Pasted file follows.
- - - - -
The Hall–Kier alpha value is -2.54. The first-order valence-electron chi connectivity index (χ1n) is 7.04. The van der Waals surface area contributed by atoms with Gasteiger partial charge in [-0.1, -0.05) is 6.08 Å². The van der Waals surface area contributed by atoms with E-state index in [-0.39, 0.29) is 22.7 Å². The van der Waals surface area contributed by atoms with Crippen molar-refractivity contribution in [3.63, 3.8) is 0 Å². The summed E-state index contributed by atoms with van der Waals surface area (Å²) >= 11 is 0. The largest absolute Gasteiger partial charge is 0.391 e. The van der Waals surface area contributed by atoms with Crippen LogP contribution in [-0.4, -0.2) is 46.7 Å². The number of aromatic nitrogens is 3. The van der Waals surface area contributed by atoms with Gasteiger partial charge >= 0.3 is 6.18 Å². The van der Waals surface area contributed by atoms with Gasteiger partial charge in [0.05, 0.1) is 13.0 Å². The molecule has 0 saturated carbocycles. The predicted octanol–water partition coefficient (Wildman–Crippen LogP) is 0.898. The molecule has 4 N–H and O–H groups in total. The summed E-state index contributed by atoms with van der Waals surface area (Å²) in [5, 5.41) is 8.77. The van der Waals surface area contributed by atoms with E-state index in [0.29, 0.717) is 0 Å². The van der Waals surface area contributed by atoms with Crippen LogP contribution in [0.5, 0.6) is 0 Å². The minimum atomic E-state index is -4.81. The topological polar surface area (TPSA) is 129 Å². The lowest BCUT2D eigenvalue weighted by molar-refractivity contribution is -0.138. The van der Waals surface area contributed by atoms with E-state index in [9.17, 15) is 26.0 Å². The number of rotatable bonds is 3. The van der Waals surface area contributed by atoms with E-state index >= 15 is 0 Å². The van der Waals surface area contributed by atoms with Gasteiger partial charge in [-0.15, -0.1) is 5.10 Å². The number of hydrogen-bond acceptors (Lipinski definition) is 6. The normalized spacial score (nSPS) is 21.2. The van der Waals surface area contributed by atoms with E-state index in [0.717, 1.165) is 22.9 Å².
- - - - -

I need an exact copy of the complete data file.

The Hall–Kier alpha value is -2.54. The first-order valence-electron chi connectivity index (χ1n) is 7.04. The van der Waals surface area contributed by atoms with Gasteiger partial charge in [-0.1, -0.05) is 6.08 Å². The van der Waals surface area contributed by atoms with E-state index in [-0.39, 0.29) is 22.7 Å². The van der Waals surface area contributed by atoms with Crippen molar-refractivity contribution in [3.63, 3.8) is 0 Å². The summed E-state index contributed by atoms with van der Waals surface area (Å²) >= 11 is 0. The largest absolute Gasteiger partial charge is 0.391 e. The van der Waals surface area contributed by atoms with Crippen LogP contribution in [-0.4, -0.2) is 46.7 Å². The number of aromatic nitrogens is 3. The van der Waals surface area contributed by atoms with Gasteiger partial charge >= 0.3 is 6.18 Å². The van der Waals surface area contributed by atoms with Gasteiger partial charge in [0.05, 0.1) is 13.0 Å². The molecule has 0 saturated carbocycles. The predicted octanol–water partition coefficient (Wildman–Crippen LogP) is 0.898. The molecule has 4 N–H and O–H groups in total. The summed E-state index contributed by atoms with van der Waals surface area (Å²) in [5, 5.41) is 8.77. The van der Waals surface area contributed by atoms with E-state index in [0.29, 0.717) is 0 Å². The van der Waals surface area contributed by atoms with Crippen LogP contribution in [0.5, 0.6) is 0 Å². The minimum atomic E-state index is -4.81. The topological polar surface area (TPSA) is 129 Å². The lowest BCUT2D eigenvalue weighted by molar-refractivity contribution is -0.138. The van der Waals surface area contributed by atoms with E-state index in [9.17, 15) is 26.0 Å². The number of rotatable bonds is 3. The van der Waals surface area contributed by atoms with E-state index >= 15 is 0 Å². The van der Waals surface area contributed by atoms with Gasteiger partial charge in [-0.15, -0.1) is 5.10 Å². The number of hydrogen-bond acceptors (Lipinski definition) is 6. The normalized spacial score (nSPS) is 21.2. The van der Waals surface area contributed by atoms with E-state index in [0.717, 1.165) is 22.9 Å².